After Years Of Trying, Legislature Moves Toward Restoring Voting Rights For Felons

May 17, 2018

Checo Yancy sat on the edge of his seat as Louisiana Senators debated a bill that would restore his right to vote, something he hasn’t been able to do since 1983.

Anyone in prison, or on probation or parole in Louisiana is barred from voting until the end of their sentence. But on Wednesday, the Senate passed a bill by Rep. Pat Smith (D-Baton Rouge), that would make anyone who’s been out of prison for five years eligible to vote.

"These folks just want to go into a ballot box, pull the lever and be able to vote for the impact on their lives," says Smith.

It’s a reform Smith has been trying to pass for years.

Senator JP Morrell (D-New Orleans) presented the bill on the Senate floor. "The recidivism rate in Louisiana for criminal offenses is very high," said Morrell. "So these are people who are the success stories, who left prison and didn’t go back."

The bill got high profile support earlier this week from New Orleans Saints players Demario Davis and Benjamin Watson. They sent a letter urging lawmakers to pass the legislation.

Watson says the goal of the criminal justice system is to hold people accountable, but it shouldn’t keep them from participating in the democratic process. He says it’s an issue of civil rights.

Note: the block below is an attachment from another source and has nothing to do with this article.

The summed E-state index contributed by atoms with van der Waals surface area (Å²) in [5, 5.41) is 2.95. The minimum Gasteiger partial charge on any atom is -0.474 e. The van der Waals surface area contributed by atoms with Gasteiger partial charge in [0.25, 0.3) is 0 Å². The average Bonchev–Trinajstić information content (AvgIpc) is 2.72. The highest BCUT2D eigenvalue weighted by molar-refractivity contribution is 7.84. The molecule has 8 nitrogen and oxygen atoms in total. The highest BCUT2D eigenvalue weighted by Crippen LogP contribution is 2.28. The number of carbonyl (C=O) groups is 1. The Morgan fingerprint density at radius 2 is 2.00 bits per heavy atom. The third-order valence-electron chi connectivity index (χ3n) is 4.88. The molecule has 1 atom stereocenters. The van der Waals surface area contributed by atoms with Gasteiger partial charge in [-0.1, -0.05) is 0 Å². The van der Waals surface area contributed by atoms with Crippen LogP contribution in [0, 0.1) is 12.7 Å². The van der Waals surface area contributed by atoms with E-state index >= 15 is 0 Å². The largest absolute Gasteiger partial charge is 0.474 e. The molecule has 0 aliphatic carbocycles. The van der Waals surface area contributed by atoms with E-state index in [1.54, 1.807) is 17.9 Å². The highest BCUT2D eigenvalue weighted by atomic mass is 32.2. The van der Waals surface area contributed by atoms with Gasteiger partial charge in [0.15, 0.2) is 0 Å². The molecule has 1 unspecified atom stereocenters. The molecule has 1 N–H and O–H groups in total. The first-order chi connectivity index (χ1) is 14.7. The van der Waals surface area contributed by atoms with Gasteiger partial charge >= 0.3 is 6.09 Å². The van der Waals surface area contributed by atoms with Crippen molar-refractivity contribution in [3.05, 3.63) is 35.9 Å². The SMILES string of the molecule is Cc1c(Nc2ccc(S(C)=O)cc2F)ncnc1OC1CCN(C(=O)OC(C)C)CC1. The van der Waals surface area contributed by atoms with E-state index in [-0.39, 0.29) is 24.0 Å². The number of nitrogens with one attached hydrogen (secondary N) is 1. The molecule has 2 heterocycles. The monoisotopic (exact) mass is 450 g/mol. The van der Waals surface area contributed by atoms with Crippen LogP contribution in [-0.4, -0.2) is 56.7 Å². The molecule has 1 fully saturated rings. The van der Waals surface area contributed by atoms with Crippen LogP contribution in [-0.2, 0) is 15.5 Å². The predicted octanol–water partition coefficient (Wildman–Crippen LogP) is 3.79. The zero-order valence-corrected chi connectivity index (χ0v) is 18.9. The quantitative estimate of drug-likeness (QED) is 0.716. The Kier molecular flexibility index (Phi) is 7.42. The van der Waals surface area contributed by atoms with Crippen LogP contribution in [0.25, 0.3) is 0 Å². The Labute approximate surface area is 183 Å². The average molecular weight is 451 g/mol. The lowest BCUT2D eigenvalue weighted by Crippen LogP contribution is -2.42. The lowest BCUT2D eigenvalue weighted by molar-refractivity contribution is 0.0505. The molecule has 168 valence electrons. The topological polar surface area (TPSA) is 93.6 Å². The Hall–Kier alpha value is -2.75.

“It’s no secret that much of the criminal justice system is slanted and skewed towards minorities, towards blacks," Watson said. "And so we still see kind of the legacy of that even to this day.”

The bill still technically needs final approval in the House, but an emotional Checo Yancy says regaining the right to vote means he would no longer feel like a second-class citizen.

"Wow, I can go with my family, I don’t have to sit in the car now. I can actually go into the polls and I can vote, too. Wow, what a feeling," he said.

If Gov. John Bel Edwards signs the bill, it would go into effect next year.